3. The rice is jasmine rice from Thailand, the most popular type in Sweden. I’ve heard that the rice that is sold under the name “porridge rice” in Sweden (since it’s mostly used to make rice porridge, a traditional Swedish Christmas dish) is more similar to the rice in Korea (it’s of the Japonica rice variety). I will try to cook that in the future to compare.

    4. You’re right about the egg, it looks kindy “slimy” in the picture from last time.

    5. I think I will try to make kalguksu (according to the recipe from the books mentioned above). I will make it a “project” to try all the recipes in the book, so I will have to do that sooner or later anyways.

  2. Jacques Pepin is known in the US to anyone who knows food, but not a household name.

    1. cilantro is called “gosu (고수)” in korea. it’s always been around, but not really used in mainstream korean cuisine, not very popular. even in vietnamese restaurants, customers have to ask for cilantro.

    3. yes, Japonica is the rice used in Korea. the rice in your bibimbab looks much longer than Thai jasmine (i think you’re being scammed).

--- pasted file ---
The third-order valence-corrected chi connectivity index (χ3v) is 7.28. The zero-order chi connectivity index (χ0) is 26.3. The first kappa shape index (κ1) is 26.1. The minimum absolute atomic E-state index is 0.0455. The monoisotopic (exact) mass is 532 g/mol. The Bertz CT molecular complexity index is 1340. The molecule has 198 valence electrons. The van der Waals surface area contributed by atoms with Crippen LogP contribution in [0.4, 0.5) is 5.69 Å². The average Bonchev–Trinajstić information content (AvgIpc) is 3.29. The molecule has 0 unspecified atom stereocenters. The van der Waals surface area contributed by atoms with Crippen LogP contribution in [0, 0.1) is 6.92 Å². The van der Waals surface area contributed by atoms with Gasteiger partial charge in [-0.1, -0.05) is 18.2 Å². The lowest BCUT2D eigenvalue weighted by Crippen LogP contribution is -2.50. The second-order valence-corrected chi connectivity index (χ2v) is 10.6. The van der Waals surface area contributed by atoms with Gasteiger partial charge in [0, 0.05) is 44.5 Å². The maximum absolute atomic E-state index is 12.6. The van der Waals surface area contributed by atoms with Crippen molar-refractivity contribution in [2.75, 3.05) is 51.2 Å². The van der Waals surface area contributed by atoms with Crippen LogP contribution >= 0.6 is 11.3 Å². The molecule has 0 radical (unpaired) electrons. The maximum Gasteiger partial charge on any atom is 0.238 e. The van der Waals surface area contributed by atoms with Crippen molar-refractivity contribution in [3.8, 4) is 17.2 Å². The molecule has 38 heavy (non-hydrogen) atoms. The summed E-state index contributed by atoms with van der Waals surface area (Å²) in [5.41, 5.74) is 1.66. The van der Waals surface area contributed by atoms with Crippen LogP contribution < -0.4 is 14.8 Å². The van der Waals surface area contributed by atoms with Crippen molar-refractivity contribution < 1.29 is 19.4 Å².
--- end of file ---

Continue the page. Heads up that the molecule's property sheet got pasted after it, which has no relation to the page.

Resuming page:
5. kalguksu can be made with 4 types of broth: anchovy, chicken, clam, beef – each is equally popular, just depending on personal preference. are you going to buy dry noodles, or make them knowing you, you’ll make them. it’s super easy, and infinitely better than dry. if you send photos, i’ll pair it with pytt i panna. good luck!!

    1. 3. That comment made me go check the writing on the bag, and it’s actually basmati rice, not jasmine rice. And it’s from India/Pakistan according to the text on the bag, not Thailand (I don’t know why I was sure it was jasmine rice…)

      5. I will make the noodles from scratch, and follow the recipe from the book I mentioned. Since that book is a collection of vegetarian/vegan recipes, the broth used is made out of vegetables.
      To get it more genuine, I might also try to make one of the other types of broth as well.

      1. 3. aha! exactly as i had suspected, as written in my initial comments!

        5. while many korean dishes as inherently vegan, kalguksu is not one of them. i’d find a proper recipe. or just free-style it! (water + clams + salt + soy sauce + pepper + garlic + onions. garnish with sliced scallions.)